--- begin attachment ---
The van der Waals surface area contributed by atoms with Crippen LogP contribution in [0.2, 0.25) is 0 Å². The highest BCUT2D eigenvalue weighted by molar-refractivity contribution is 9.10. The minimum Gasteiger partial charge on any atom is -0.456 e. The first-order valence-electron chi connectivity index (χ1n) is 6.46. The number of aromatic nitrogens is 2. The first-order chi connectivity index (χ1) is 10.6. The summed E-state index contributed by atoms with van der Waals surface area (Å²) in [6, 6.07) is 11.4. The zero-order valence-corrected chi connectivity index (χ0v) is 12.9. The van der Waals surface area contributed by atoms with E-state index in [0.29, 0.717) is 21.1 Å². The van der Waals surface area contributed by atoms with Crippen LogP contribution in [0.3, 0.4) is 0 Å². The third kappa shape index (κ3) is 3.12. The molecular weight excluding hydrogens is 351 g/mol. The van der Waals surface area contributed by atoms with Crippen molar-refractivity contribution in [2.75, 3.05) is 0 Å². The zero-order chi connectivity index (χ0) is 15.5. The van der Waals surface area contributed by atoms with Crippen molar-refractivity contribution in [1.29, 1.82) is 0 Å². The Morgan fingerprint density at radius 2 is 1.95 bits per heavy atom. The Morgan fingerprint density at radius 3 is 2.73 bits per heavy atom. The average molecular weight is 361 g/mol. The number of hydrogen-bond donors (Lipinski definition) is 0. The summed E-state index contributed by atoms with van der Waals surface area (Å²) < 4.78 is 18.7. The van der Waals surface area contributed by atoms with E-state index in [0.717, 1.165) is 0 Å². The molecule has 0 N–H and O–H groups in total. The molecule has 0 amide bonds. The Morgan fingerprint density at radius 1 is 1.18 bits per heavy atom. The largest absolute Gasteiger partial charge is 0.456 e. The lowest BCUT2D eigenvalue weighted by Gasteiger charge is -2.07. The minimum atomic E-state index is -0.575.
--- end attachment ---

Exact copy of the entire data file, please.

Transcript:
The van der Waals surface area contributed by atoms with Crippen LogP contribution in [0.2, 0.25) is 0 Å². The highest BCUT2D eigenvalue weighted by molar-refractivity contribution is 9.10. The minimum Gasteiger partial charge on any atom is -0.456 e. The first-order valence-electron chi connectivity index (χ1n) is 6.46. The number of aromatic nitrogens is 2. The first-order chi connectivity index (χ1) is 10.6. The summed E-state index contributed by atoms with van der Waals surface area (Å²) in [6, 6.07) is 11.4. The zero-order valence-corrected chi connectivity index (χ0v) is 12.9. The van der Waals surface area contributed by atoms with E-state index in [0.29, 0.717) is 21.1 Å². The van der Waals surface area contributed by atoms with Crippen LogP contribution in [0.3, 0.4) is 0 Å². The third kappa shape index (κ3) is 3.12. The molecular weight excluding hydrogens is 351 g/mol. The van der Waals surface area contributed by atoms with Crippen molar-refractivity contribution in [2.75, 3.05) is 0 Å². The zero-order chi connectivity index (χ0) is 15.5. The van der Waals surface area contributed by atoms with Crippen molar-refractivity contribution in [1.29, 1.82) is 0 Å². The Morgan fingerprint density at radius 2 is 1.95 bits per heavy atom. The Morgan fingerprint density at radius 3 is 2.73 bits per heavy atom. The average molecular weight is 361 g/mol. The number of hydrogen-bond donors (Lipinski definition) is 0. The summed E-state index contributed by atoms with van der Waals surface area (Å²) < 4.78 is 18.7. The van der Waals surface area contributed by atoms with E-state index in [0.717, 1.165) is 0 Å². The molecule has 0 N–H and O–H groups in total. The molecule has 0 amide bonds. The Morgan fingerprint density at radius 1 is 1.18 bits per heavy atom. The largest absolute Gasteiger partial charge is 0.456 e. The lowest BCUT2D eigenvalue weighted by Gasteiger charge is -2.07. The minimum atomic E-state index is -0.575.